Hannes Kettner has studied biosciences, philosophy, and psychology in Heidelberg and holds a MSc in Neuropsychology from Maastricht University. He is currently a member of the Center for Psychedelic Research at Imperial College London. His work focuses on how cognitive and mental health research can be integrated into and informed by naturalistic settings of psychedelic and plant medicine use.

Psychedelic Plant Teachers

Monday, May 13, 18:30 - 19:45, University of Zurich, KOH-B-10 (PLEASE NOTE DIFFERENT LECTURE HALL)

Jeremy Narby, PhD
Anthropologist and Author

An anthropologist tries to reconcile science and Amazonian plant knowledge, drawing concepts from both sides. Plants like ayahuasca and tobacco can act both as “psychedelics” , meaning mind-revealing, and as “teachers", in that they allow knowledge to be gained. But working with plant teachers is tricky, and has ups and downs. Beacuse they are mind-revealing, the experience one can have after ingesting them depends on who one is. Ultimately, when working with plant teachers, going back and forth between systems of knowledge is a slow process that can be rewarding, but that also has its perils.

Die analytische Psychologie nach C.G. Jung und die Phänomenologie von Ayahuasca-Erfahrungen: Unbewusste und affektive Dynamiken

Monday, March 4, 18:30 - 19:45, University of Zurich, KOL-F-118

Dr. med. Heiner Dörfler
Psychiater und Ayahuasca-Forscher

Der Schweizer Psychiater Carl Gustav Jung (1875-1961) prägte mit seinen Begriffen, Ideen und Theorien die populärwissenschaftliche Psychologie des 20. Jahrhunderts, in der akademischen Welt blieb er jedoch oft umstritten. Wesentlich waren für Jung spirituelle und transzendente Dimensionen des Menschen, er suchte nach Tiefe und Sinnerfahrungen in der menschlichen Seele. Mit seinem Werk wirkte er in die Bereiche von Religionspsychologie, Philosophie, Astrologie und Ethnologie hinein. Die Innenschau war für Jung der Schlüssel zu Selbsterkenntnis und Individuation. Im psychotherapeutische Prozess ging es für Jung darum, sich mit Komplexepisoden, unter besonderer Berücksichtigung der affektiven Ebenen, auseinanderzusetzen. In einem schöpferischen Prozess mit dem Einbezug von Träumen und inneren Bildern sollte im Analysanden ein Entwicklungs- und Wandlungsprozess angestossen werden.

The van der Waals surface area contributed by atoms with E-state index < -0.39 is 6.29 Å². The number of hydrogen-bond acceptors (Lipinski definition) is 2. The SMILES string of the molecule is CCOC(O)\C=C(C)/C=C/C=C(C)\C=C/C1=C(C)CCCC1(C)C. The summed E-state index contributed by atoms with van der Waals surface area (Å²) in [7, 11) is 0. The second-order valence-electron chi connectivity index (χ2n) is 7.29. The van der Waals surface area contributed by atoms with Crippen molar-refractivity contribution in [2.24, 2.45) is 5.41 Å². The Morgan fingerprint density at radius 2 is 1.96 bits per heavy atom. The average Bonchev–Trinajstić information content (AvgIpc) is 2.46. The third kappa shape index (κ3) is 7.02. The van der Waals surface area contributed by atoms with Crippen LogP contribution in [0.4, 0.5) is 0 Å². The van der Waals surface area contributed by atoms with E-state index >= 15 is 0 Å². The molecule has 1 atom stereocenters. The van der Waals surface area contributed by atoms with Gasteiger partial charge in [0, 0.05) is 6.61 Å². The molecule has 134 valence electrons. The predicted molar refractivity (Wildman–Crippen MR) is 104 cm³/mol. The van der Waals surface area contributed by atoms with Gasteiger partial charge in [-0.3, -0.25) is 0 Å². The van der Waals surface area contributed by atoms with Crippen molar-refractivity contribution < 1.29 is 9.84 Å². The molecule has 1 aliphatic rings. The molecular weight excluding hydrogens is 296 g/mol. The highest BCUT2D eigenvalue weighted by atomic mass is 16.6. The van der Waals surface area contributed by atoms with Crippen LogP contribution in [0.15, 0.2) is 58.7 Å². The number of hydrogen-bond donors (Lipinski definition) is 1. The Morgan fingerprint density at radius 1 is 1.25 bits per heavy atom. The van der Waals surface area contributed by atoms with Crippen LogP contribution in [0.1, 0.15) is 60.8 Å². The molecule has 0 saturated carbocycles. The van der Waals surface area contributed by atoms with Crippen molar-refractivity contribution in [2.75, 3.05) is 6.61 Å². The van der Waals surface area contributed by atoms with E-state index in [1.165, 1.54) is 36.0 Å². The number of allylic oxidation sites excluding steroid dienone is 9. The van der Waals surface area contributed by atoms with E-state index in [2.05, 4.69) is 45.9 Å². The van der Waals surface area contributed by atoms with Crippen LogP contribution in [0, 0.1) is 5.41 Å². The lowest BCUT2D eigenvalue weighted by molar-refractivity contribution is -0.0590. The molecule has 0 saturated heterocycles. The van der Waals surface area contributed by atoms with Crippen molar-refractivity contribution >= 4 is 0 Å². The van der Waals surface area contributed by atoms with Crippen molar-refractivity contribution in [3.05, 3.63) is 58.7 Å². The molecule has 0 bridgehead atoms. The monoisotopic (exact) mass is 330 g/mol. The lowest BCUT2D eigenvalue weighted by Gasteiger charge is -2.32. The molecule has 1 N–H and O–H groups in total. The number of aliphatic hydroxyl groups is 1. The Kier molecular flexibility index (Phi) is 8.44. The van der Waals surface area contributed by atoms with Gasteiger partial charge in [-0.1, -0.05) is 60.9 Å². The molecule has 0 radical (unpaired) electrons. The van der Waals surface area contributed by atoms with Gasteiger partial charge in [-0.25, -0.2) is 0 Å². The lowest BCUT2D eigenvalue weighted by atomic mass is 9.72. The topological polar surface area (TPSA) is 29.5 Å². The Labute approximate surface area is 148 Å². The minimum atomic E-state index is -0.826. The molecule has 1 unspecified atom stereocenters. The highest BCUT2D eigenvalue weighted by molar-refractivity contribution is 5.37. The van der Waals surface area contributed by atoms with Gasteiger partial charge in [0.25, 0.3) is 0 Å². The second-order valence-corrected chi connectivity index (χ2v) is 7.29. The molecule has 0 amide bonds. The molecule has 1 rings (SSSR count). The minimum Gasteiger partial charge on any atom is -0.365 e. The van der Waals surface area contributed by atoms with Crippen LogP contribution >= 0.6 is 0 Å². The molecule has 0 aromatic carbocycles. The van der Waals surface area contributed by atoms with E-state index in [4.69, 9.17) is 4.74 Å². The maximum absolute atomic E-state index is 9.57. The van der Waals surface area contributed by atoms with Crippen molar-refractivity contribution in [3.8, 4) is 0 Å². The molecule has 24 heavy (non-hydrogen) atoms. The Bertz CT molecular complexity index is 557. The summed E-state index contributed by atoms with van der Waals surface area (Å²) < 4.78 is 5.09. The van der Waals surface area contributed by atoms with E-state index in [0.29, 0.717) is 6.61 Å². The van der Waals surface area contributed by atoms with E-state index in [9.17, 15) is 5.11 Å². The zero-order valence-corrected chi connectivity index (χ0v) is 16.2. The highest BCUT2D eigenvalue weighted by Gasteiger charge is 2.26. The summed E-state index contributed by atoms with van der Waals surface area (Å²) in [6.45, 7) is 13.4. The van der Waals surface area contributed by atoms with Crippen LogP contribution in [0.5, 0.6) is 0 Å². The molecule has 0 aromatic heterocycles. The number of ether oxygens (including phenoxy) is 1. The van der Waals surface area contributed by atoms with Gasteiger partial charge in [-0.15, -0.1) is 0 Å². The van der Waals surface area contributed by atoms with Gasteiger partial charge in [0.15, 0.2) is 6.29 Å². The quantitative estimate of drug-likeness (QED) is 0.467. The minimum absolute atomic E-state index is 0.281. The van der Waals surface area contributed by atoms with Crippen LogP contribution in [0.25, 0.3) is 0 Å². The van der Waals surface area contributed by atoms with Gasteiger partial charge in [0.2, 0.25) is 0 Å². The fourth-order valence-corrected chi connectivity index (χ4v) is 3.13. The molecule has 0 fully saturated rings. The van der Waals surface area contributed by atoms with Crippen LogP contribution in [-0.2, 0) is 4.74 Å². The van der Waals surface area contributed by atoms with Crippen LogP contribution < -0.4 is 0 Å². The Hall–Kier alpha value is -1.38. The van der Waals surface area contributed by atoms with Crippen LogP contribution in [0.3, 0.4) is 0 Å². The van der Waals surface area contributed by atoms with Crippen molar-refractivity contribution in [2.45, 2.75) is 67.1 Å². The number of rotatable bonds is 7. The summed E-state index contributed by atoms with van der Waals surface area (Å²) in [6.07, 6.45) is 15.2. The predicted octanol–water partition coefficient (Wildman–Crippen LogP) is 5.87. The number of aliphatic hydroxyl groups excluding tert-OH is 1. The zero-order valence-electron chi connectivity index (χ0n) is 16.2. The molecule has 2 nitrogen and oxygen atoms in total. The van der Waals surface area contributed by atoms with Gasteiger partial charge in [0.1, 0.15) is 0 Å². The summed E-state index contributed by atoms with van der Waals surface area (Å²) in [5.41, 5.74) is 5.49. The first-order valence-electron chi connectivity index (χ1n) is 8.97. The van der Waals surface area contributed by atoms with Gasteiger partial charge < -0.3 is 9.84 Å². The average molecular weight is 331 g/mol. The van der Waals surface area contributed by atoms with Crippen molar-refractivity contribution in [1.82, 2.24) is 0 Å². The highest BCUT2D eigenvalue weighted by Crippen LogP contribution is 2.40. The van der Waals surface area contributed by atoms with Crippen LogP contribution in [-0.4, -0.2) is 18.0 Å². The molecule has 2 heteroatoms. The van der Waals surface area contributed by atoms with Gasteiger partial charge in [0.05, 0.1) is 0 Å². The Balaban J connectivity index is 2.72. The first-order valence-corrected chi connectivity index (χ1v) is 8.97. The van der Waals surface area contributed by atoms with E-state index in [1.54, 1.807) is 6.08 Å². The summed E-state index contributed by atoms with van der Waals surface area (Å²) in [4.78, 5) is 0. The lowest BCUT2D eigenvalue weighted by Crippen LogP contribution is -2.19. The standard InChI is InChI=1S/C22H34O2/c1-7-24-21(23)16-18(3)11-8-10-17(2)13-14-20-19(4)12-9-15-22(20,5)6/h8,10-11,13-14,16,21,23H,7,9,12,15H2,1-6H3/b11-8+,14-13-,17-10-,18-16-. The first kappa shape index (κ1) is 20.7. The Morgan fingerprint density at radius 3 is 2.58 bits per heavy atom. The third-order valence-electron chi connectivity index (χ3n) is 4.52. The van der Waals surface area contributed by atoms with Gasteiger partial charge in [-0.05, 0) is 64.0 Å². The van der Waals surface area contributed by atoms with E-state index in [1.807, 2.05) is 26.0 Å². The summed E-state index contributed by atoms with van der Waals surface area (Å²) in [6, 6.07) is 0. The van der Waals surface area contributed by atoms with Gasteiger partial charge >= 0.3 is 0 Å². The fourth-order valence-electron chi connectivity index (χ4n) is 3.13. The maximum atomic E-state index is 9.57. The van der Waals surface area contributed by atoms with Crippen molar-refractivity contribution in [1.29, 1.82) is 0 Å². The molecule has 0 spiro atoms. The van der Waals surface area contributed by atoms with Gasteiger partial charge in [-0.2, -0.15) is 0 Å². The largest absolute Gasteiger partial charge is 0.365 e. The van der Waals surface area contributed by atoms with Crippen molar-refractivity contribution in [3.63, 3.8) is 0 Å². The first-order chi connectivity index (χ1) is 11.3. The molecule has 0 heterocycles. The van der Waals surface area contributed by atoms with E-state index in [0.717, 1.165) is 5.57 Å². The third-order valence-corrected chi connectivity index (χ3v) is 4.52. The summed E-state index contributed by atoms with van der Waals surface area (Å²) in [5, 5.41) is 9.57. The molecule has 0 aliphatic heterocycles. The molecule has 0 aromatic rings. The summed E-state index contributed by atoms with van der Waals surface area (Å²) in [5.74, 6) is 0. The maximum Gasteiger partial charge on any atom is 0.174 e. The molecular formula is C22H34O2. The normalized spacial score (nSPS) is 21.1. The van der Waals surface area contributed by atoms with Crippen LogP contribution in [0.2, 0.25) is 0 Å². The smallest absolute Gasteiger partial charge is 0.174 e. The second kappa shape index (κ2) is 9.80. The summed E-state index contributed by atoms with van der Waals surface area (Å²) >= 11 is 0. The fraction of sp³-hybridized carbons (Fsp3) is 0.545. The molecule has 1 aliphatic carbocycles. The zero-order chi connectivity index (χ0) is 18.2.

Ayahuasca ist ein traditioneller psychotroper Tee aus dem Amazonasgebiet, der in den letzten Jahren ein zunehmendes wissenschaftliches Interesse erweckt. Trinkende berichten von Ayahuasca als Werkzeug, unentdeckte Gebiete des menschlichen Geistes zu erforschen. Unter der Wirkung von Ayahuasca kommt es zu einem breiten Spektrum psychischer und physischer Phänomene, darunter beispielsweise das Wiedererleben autobiografischer Erinnerungen, das intensive Fühlen körperlicher Sensationen, oder auch transpersonale und übersinnliche Erfahrungen. Auch können unangenehme, karthatische Prozesse durchlebt werden, welche in Jungs Worten als Begegnungen und Arbeit mit dem eigenen Schatten beschrieben werden können. In diesem Vortrag möchte sich der Referent mit Parallelen in Jungs Konzepten und der Phänomenologie von Ayahuasca-Erfahrungen auseinandersetzen.